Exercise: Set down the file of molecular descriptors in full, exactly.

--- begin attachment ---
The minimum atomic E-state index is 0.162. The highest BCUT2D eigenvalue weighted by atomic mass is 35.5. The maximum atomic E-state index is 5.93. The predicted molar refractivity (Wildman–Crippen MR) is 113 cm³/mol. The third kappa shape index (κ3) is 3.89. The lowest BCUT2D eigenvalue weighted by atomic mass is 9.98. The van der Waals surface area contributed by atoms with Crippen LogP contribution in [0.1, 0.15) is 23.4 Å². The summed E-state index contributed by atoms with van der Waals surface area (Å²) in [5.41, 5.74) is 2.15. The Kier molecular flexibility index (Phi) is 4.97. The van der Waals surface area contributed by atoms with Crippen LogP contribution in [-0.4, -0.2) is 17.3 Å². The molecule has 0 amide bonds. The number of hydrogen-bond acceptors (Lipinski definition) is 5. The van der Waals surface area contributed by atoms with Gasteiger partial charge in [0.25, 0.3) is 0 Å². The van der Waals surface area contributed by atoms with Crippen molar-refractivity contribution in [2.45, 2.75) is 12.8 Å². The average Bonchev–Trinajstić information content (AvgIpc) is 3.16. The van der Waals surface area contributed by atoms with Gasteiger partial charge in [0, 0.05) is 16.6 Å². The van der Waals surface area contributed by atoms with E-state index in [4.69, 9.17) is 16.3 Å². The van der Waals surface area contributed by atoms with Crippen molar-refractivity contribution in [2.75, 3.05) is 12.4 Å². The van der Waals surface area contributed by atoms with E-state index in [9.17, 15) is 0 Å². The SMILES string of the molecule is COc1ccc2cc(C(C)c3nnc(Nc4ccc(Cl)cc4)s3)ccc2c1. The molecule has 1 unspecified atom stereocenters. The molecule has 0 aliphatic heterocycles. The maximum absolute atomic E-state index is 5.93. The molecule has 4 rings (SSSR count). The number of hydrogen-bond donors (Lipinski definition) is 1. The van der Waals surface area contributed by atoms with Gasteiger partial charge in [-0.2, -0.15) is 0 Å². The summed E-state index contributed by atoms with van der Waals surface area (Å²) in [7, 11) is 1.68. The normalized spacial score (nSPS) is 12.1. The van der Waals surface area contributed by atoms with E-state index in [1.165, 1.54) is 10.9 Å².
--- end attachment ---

The minimum atomic E-state index is 0.162. The highest BCUT2D eigenvalue weighted by atomic mass is 35.5. The maximum atomic E-state index is 5.93. The predicted molar refractivity (Wildman–Crippen MR) is 113 cm³/mol. The third kappa shape index (κ3) is 3.89. The lowest BCUT2D eigenvalue weighted by atomic mass is 9.98. The van der Waals surface area contributed by atoms with Crippen LogP contribution in [0.1, 0.15) is 23.4 Å². The summed E-state index contributed by atoms with van der Waals surface area (Å²) in [5.41, 5.74) is 2.15. The Kier molecular flexibility index (Phi) is 4.97. The van der Waals surface area contributed by atoms with Crippen LogP contribution in [-0.4, -0.2) is 17.3 Å². The molecule has 0 amide bonds. The number of hydrogen-bond acceptors (Lipinski definition) is 5. The van der Waals surface area contributed by atoms with Gasteiger partial charge in [0.25, 0.3) is 0 Å². The van der Waals surface area contributed by atoms with Crippen molar-refractivity contribution in [2.45, 2.75) is 12.8 Å². The average Bonchev–Trinajstić information content (AvgIpc) is 3.16. The van der Waals surface area contributed by atoms with Gasteiger partial charge in [0, 0.05) is 16.6 Å². The van der Waals surface area contributed by atoms with E-state index in [4.69, 9.17) is 16.3 Å². The van der Waals surface area contributed by atoms with Crippen molar-refractivity contribution in [2.75, 3.05) is 12.4 Å². The van der Waals surface area contributed by atoms with E-state index in [9.17, 15) is 0 Å². The SMILES string of the molecule is COc1ccc2cc(C(C)c3nnc(Nc4ccc(Cl)cc4)s3)ccc2c1. The molecule has 1 unspecified atom stereocenters. The molecule has 0 aliphatic heterocycles. The maximum absolute atomic E-state index is 5.93. The molecule has 4 rings (SSSR count). The number of hydrogen-bond donors (Lipinski definition) is 1. The van der Waals surface area contributed by atoms with Gasteiger partial charge in [-0.2, -0.15) is 0 Å². The summed E-state index contributed by atoms with van der Waals surface area (Å²) in [7, 11) is 1.68. The normalized spacial score (nSPS) is 12.1. The van der Waals surface area contributed by atoms with E-state index in [1.165, 1.54) is 10.9 Å².